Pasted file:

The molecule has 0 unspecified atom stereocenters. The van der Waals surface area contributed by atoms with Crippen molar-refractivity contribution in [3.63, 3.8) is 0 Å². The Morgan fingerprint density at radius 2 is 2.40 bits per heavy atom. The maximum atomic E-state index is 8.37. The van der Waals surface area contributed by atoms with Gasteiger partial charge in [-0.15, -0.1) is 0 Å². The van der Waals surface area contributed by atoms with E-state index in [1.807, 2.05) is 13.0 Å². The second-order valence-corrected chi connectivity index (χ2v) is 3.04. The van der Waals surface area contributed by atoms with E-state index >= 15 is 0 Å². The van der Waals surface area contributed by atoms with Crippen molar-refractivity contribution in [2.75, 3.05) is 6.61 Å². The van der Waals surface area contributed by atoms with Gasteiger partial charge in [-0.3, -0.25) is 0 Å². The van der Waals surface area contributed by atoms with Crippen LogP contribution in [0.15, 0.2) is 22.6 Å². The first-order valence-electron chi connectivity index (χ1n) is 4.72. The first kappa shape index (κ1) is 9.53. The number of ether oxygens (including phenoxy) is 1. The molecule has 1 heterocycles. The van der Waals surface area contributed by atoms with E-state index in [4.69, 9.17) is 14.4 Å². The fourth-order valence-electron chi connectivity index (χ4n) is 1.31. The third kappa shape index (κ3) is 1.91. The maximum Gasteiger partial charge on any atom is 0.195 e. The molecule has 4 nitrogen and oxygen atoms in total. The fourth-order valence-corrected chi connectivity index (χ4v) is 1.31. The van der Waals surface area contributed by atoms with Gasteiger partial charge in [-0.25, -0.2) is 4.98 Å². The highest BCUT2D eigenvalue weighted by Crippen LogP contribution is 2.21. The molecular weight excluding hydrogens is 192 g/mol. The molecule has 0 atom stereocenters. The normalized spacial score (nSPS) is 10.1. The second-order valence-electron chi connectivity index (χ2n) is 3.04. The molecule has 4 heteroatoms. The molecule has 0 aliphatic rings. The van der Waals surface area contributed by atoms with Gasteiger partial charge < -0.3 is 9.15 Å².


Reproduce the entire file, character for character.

The molecule has 0 unspecified atom stereocenters. The van der Waals surface area contributed by atoms with Crippen molar-refractivity contribution in [3.63, 3.8) is 0 Å². The Morgan fingerprint density at radius 2 is 2.40 bits per heavy atom. The maximum atomic E-state index is 8.37. The van der Waals surface area contributed by atoms with Gasteiger partial charge in [-0.15, -0.1) is 0 Å². The van der Waals surface area contributed by atoms with E-state index in [1.807, 2.05) is 13.0 Å². The second-order valence-corrected chi connectivity index (χ2v) is 3.04. The van der Waals surface area contributed by atoms with E-state index >= 15 is 0 Å². The van der Waals surface area contributed by atoms with Crippen molar-refractivity contribution in [2.75, 3.05) is 6.61 Å². The van der Waals surface area contributed by atoms with Gasteiger partial charge in [-0.3, -0.25) is 0 Å². The van der Waals surface area contributed by atoms with Crippen LogP contribution in [0.15, 0.2) is 22.6 Å². The first-order valence-electron chi connectivity index (χ1n) is 4.72. The first kappa shape index (κ1) is 9.53. The number of ether oxygens (including phenoxy) is 1. The molecule has 1 heterocycles. The van der Waals surface area contributed by atoms with E-state index in [4.69, 9.17) is 14.4 Å². The fourth-order valence-electron chi connectivity index (χ4n) is 1.31. The third kappa shape index (κ3) is 1.91. The maximum Gasteiger partial charge on any atom is 0.195 e. The molecule has 4 nitrogen and oxygen atoms in total. The fourth-order valence-corrected chi connectivity index (χ4v) is 1.31. The van der Waals surface area contributed by atoms with Gasteiger partial charge in [-0.25, -0.2) is 4.98 Å². The highest BCUT2D eigenvalue weighted by Crippen LogP contribution is 2.21. The molecular weight excluding hydrogens is 192 g/mol. The molecule has 0 atom stereocenters. The normalized spacial score (nSPS) is 10.1. The second-order valence-electron chi connectivity index (χ2n) is 3.04. The molecule has 4 heteroatoms. The molecule has 0 aliphatic rings. The van der Waals surface area contributed by atoms with Gasteiger partial charge < -0.3 is 9.15 Å².